We suspect that Sweden would like to keep its Baltic islands, Öland and Gotland, to itself. Each summer, the number of Swedish visitors there reaches almost a million, and for good reason. The islands boast the sort of charming beaches and natural beauty that attract tourists.
Although Öland attracts so many vacationers, life there wasn't always so friendly. Islanders who could not make a living emigrated to America in greater numbers than in any other province in Sweden. Many of the American tourists visiting Öland today are the descendents of those Swedes, returning to see where their great-grandparents came from. But you don't necessarily have to come from Öland to enjoy its beauty and its beaches. Just ask the royal family, who use the island as their vacation retreat.
Called the "island of sun and winds," Öland is Sweden's sunniest province. It is know for its family-friendly, shallow, crystal-clear waters, and for its luxuriant vegetation. Many plants aren't found in any other Scandinavian country, including a profusion of orchids, some 34 species in all. Öland is also a land steeped in prehistoric times. There are plants here from Iberia, the Alps, and eastern Europe that survived the Ice Age and the warmer postglacial period. Remains from 4,000-year-old burial chambers can even be seen, as well as many runic stones from the Viking era.
Two hundred years ago, a British visitor called Ölanders "the Italians of the north," suggesting a more extroverted streak than mainland Swedes. After a visit, you can decide that for yourself. Today the inhabitants of Öland make their living mainly from agriculture, fishing, food production, industry, and tourism. The hub of the flat, rural Baltic island, connected to southern Sweden by one of the longest bridges in Europe, is Borgholm, the capital, a small resort with a recreational harbor on the west coast.
As fascinating as Öland is, we recommend touring Gotland, particularly its ancient capital of Visby, if you have time to visit only one island. Because the climate is milder in Gotland than in the rest of Sweden, the scenery here offers a wide variety of flora and fauna, as well as a unique landscape of statuesque limestone formations, cliffs, forests, heaths, and meadows.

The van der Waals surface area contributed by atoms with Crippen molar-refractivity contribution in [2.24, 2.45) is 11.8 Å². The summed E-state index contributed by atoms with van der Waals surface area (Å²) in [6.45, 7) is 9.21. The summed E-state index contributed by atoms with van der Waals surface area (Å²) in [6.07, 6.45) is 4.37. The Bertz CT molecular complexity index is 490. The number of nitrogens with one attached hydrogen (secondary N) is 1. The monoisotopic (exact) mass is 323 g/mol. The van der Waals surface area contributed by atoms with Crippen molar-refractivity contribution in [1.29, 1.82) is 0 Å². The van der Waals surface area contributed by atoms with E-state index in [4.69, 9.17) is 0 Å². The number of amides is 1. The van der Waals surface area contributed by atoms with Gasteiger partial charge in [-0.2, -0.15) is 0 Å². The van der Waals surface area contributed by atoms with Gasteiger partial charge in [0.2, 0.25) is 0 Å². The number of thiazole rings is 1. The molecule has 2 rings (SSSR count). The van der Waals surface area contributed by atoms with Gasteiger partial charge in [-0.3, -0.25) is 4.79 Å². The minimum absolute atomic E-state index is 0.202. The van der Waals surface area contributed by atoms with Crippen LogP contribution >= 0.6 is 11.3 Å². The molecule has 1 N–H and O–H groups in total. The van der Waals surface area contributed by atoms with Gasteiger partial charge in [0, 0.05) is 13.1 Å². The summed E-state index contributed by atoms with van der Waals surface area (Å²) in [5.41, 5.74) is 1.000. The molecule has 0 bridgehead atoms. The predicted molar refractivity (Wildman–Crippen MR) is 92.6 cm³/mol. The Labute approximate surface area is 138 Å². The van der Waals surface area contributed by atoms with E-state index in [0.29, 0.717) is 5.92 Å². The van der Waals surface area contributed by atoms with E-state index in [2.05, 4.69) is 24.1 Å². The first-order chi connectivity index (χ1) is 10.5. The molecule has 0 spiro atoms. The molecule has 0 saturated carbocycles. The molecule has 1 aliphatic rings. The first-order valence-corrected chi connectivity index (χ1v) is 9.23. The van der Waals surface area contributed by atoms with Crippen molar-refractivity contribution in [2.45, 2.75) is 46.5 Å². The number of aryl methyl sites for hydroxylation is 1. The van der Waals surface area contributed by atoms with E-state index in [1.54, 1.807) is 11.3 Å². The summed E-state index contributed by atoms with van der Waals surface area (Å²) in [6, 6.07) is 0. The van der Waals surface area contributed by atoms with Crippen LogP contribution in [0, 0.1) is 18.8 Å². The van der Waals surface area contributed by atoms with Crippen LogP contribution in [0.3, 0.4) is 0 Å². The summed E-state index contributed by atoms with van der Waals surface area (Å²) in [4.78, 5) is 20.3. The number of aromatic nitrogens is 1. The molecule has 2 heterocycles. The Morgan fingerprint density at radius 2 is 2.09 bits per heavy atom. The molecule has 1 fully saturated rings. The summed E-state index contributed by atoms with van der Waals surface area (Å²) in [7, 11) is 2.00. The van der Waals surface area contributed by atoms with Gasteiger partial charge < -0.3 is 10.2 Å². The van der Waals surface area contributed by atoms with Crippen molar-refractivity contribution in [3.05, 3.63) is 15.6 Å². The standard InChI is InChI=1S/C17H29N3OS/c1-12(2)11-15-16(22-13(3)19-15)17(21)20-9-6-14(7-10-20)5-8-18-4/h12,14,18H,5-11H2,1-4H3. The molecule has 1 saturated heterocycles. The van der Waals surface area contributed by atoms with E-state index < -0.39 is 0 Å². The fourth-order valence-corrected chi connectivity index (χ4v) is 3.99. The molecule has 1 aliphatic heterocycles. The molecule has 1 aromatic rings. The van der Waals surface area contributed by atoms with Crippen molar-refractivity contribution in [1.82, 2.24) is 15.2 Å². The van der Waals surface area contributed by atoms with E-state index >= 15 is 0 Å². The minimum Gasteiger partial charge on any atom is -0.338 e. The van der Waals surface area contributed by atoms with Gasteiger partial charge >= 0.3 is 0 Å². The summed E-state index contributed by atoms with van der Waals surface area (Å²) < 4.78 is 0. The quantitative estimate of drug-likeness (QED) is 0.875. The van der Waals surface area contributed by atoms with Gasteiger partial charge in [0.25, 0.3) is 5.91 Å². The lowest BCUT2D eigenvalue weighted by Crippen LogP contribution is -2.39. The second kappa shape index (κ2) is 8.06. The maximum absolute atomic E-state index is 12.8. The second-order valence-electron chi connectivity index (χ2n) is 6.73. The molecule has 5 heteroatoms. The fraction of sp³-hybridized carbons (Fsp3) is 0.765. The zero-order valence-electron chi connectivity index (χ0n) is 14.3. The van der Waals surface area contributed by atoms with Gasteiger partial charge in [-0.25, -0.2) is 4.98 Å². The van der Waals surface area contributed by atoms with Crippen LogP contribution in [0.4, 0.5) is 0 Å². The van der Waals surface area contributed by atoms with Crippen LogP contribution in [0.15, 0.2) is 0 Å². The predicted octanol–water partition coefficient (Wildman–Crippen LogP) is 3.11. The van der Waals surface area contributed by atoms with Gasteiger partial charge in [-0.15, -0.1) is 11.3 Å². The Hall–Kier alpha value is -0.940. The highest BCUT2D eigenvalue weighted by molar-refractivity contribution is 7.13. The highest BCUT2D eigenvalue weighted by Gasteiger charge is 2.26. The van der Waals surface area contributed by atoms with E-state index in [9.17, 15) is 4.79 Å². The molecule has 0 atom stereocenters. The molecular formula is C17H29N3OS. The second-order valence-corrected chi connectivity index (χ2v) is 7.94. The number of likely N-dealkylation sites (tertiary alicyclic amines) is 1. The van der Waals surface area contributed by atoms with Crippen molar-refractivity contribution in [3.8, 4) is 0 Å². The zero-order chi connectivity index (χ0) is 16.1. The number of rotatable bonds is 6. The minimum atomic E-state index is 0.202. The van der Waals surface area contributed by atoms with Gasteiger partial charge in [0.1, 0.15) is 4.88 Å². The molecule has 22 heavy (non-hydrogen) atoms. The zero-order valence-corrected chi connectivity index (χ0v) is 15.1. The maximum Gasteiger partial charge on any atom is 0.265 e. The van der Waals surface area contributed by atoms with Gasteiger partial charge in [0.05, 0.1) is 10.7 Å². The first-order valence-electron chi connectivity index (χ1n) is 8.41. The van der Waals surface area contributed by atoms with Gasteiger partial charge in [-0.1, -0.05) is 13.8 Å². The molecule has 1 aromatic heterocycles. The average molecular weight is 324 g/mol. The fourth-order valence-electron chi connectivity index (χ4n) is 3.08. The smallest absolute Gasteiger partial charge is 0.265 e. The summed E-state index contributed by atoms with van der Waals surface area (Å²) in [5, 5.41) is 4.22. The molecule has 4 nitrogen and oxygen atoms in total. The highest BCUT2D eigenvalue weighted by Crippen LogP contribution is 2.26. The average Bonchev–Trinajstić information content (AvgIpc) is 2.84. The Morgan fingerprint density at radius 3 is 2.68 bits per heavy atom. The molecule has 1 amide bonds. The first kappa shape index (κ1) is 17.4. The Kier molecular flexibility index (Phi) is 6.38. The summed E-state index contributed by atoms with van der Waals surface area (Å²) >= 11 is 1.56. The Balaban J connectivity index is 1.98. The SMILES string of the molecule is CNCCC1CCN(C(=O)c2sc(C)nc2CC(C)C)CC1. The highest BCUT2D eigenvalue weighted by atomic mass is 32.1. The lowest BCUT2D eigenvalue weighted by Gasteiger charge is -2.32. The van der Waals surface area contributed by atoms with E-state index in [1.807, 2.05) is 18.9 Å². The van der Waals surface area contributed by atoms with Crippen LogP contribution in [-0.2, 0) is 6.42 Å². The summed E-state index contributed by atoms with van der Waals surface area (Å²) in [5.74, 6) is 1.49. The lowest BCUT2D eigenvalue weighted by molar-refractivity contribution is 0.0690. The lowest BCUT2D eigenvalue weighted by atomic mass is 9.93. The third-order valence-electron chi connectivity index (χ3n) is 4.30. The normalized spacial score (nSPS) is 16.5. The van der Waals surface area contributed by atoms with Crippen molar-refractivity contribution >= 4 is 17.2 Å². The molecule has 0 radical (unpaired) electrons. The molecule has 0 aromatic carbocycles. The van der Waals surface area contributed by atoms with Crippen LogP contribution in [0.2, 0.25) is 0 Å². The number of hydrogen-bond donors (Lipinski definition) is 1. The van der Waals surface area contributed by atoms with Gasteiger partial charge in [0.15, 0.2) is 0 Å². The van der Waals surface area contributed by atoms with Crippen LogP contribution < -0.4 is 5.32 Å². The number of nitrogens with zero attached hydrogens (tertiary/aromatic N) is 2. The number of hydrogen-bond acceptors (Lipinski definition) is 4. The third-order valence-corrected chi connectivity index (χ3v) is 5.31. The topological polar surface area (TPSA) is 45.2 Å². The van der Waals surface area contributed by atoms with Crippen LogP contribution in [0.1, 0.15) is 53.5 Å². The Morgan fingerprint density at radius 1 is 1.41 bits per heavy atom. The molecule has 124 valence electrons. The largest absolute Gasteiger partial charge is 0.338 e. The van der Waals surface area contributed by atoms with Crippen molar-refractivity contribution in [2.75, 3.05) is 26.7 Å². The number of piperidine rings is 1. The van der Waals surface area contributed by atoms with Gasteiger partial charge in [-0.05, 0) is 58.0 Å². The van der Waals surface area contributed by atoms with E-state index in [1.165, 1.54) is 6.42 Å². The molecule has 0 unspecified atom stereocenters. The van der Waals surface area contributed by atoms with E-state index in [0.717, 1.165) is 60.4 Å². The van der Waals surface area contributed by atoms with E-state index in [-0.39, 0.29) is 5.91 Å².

In Gotland, some 1,000 farms dating from the Viking era -- and medieval times in general -- are still in use today. (In Viking times, Gotland was the gateway to Sweden and the scene of many a battle.) Off the coast of Gotland lie several other islands. Farthest to the north is Gotska Sandön, a place of myths and legends and the stronghold of Sweden's last pirates. Just a stone's throw off the north coast lies Fårö, familiar to many as a once-favorite retreat of Olof Palme, Ingmar Bergman, and other political and cultural personalities. To the west, the twin Lilla and Stora Karlsö islands are known for their huge colonies of guillemots and other seabirds.
If you don't have time to absorb all of that, at least check out Visby, the capital city. It's surrounded by well-preserved medieval walls, the finest in Scandinavia. Some 2,000 citizens live within these walls today. Once a Viking trading station, Visby developed into a leading commercial center for trade across the Baltic Sea in the 12th century. In time it became one of the most important cities of the Hanseatic League. The city grew and prospered, as the remaining 13 ruined churches, 2 monasteries, cathedral, and 200 buildings resting on medieval foundations attest to today.